The results of the recent 'Women in Seafood' survey, which IntraFish conducted in cooperation with UK industry body Seafish, shouldn't have come as a surprise. 

By now, we all know our industry isn't the poster child when it comes to gender equality, which means the equal access to resources and opportunities regardless of gender.

There's still a prevalent perception of it being a male-dominated industry, with old-fashioned and outdated cultural attitudes, which, understandably, is not very welcoming to aspiring female leaders.

Still, it was striking to learn just how much of a challenge the industry has in front of it. Just one example: nearly 65 percent of our 373 respondents to the survey -- coming from across all industry segments worldwide -- experienced some form of gender bias.

Sixty-five percent. That's a shocking number and speaks for the poor state our industry is in when it comes to this issue.

This cannot go unaddressed. Not only is it the right thing to do, it's the smart thing to do.

Our industry is aging, which means we need new people to come in. We can’t afford to lose out on the pool of talent, the know-how and the competence females bring with them.

Our industry is growing (remember we need to feed those 9.7 billion human beings by 2050). Again, we will need the leadership skills and experience of the female workforce to be able to take this next step.

Our industry needs more talent, and countless studies show women are in fact better at managing than men.

We're still a long way off before we can shake off the image of being an industry that's not welcoming to women. But we're moving into the right direction by identifying the issues we're facing.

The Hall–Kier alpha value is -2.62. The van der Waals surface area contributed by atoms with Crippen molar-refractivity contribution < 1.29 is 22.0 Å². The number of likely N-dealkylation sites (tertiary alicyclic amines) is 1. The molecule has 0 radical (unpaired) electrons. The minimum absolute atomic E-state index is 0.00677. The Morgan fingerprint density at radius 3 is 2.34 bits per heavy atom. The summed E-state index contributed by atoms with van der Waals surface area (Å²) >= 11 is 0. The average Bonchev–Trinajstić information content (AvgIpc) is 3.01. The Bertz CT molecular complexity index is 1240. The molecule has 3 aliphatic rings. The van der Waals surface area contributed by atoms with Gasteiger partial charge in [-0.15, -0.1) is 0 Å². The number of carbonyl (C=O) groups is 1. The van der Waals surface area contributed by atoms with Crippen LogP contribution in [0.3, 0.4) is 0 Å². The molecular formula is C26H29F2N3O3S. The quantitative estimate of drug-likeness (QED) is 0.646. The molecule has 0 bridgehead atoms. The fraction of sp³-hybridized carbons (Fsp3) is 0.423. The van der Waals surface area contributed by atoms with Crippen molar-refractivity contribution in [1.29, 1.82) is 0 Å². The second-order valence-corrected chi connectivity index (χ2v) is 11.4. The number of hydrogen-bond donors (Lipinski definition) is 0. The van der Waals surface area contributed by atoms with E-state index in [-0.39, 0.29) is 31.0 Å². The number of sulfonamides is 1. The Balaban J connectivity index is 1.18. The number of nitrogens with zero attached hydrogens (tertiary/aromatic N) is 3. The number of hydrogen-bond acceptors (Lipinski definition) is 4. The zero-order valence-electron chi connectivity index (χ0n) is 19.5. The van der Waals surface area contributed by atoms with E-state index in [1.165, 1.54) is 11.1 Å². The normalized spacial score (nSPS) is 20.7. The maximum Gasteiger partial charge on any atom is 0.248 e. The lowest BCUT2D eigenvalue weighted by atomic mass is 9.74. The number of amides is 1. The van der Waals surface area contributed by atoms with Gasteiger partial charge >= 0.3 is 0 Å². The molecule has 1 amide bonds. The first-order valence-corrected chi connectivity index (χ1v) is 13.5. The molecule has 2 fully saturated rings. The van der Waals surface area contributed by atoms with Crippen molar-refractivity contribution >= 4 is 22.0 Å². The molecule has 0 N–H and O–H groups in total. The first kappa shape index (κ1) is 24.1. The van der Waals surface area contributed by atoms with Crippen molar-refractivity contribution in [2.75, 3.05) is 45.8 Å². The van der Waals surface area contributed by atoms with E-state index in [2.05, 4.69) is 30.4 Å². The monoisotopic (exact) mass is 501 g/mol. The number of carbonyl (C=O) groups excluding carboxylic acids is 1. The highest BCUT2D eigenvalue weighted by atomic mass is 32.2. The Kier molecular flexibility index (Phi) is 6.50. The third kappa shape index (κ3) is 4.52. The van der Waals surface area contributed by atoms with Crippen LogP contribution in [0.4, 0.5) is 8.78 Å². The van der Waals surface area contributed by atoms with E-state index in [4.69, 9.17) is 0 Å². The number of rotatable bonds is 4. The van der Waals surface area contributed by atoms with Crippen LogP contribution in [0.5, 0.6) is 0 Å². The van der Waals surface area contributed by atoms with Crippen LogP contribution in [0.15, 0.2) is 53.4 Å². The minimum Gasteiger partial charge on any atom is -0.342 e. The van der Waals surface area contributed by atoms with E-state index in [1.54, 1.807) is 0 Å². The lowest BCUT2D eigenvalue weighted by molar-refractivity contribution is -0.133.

Attracting more women to the industry -- and eventually making real change -- will take the involvement of all of us both men and women.

So I'd like to challenge you to ask yourself if you’re doing enough to make this industry a better place for your aspiring female executives.

Are you contributing to creating a male-dominated and old-fashioned working environment, or are you offering flexible working hours, equal opportunities and equal pay to your workforce, regardless of gender?

It doesn't take much and eventually will benefit the whole sector.

Daniela Klimsova, director of business development at Icicle, told me the following in her Women in Seafood interview two years ago.

"Those in the power base have to actively focus on equality and this means the men have to get involved. Their involvement will bring tangible benefits to their organizations as diverse workforce means innovation and innovation leads to bottom line improvements."

We at IntraFish want to keep doing our part. On June 6, we will hold a dedicated women in seafood event, during the week of the SeaWeb Seafood Summit in Seattle, Washington.

We're inviting the world's most powerful seafood companies to send their top female -- and male -- executives to highlight the potential for women in seafood, and to offer an opportunity to strengthen their network and enhance their career growth.

Neither a single company, a single individual, a single policy or a single event alone will be enough to make the change, but let's all start taking steps together and start making a real difference.

Comments? Email me at

Twitter: EF_IntraFish


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